The Shakespeare Conference: SHK 16.1242  Monday, 25 July 2005

From:           Al Magary <This email address is being protected from spambots. You need JavaScript enabled to view it.>
Date:           Mon, 25 Jul 2005 01:20:52 -0700
Subject:        Stirring up controversy on RSC's plans to present the canon

Under the title "Welcome to Bardworld" the Guardian last week had a pair
of commentaries on the Royal Shakespeare Company's recently announced
plan to produce all of Shakespeare, by a wide range of directors and
stage companies, at Stratford in 2006.  One article is an overly
enthusiastic, almost naive piece by the incoming artistic director of
the Globe, Dominic Dromgoole, the other a very cynical view of the
Shakespeare industry by Gary Taylor, coeditor of the Oxford Shakespeare.

Dromgoole outlines answers both intellectual and emotional for "why
Shakespeare now more than ever":  "...beyond the eternal blah-blahs and
the sheer devilry of it, there is a sense now that Shakespeare is moving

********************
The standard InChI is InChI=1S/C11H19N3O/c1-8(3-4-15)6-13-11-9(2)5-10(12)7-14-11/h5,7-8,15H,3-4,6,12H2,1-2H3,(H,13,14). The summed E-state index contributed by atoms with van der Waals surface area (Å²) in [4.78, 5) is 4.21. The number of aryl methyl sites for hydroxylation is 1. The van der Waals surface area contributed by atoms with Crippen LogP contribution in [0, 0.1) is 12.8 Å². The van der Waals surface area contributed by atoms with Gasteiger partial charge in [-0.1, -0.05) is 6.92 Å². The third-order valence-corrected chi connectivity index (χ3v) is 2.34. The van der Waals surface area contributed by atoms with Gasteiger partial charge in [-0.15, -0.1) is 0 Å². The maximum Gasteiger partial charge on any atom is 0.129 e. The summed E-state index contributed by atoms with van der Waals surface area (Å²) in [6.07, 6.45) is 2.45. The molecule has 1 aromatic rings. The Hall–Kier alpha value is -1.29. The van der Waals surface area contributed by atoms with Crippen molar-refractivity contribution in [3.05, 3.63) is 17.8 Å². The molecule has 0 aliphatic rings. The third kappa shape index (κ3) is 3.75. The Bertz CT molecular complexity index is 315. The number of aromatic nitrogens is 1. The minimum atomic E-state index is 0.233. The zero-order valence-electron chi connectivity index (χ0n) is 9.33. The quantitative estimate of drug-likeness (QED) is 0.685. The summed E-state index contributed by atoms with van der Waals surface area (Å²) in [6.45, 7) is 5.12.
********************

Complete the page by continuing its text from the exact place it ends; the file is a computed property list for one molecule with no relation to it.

into his moment."   There's more blah-blah but some of it sounds nice.

Taylor prefaces his sound and fury with a remark that Oxford wanted a
new edition "to secure its commercial credentials as a purveyor of
'Shakespeare', one of Britain's most reliable commodities in the
international cultural marketplace."  The RSC in turn is "reinforcing
the 'global reach' of its chief commodity, and its own brand-name
clout."  Its approach "insures that its festival will not produce any
radically new ideas about Shakespeare's achievement in its entirety.
What we will get, instead, is the old cliche about Shakespeare's
'infinite variety'. The aesthetics of the supermarket. Walmart
Shakespeare. Walmart is international, Walmart is ambitious, and--if we
measure 'universality' numerically--Walmart tells us more about human
nature than the Complete Works of Shakespeare. But we all pay a price
for Walmart (whether or not we shop there), and we will all pay a price
for the year-long bard binge the RSC is about to impose on us."

More at

Al Magary

S H A K S P E R: The Global Shakespeare Discussion List
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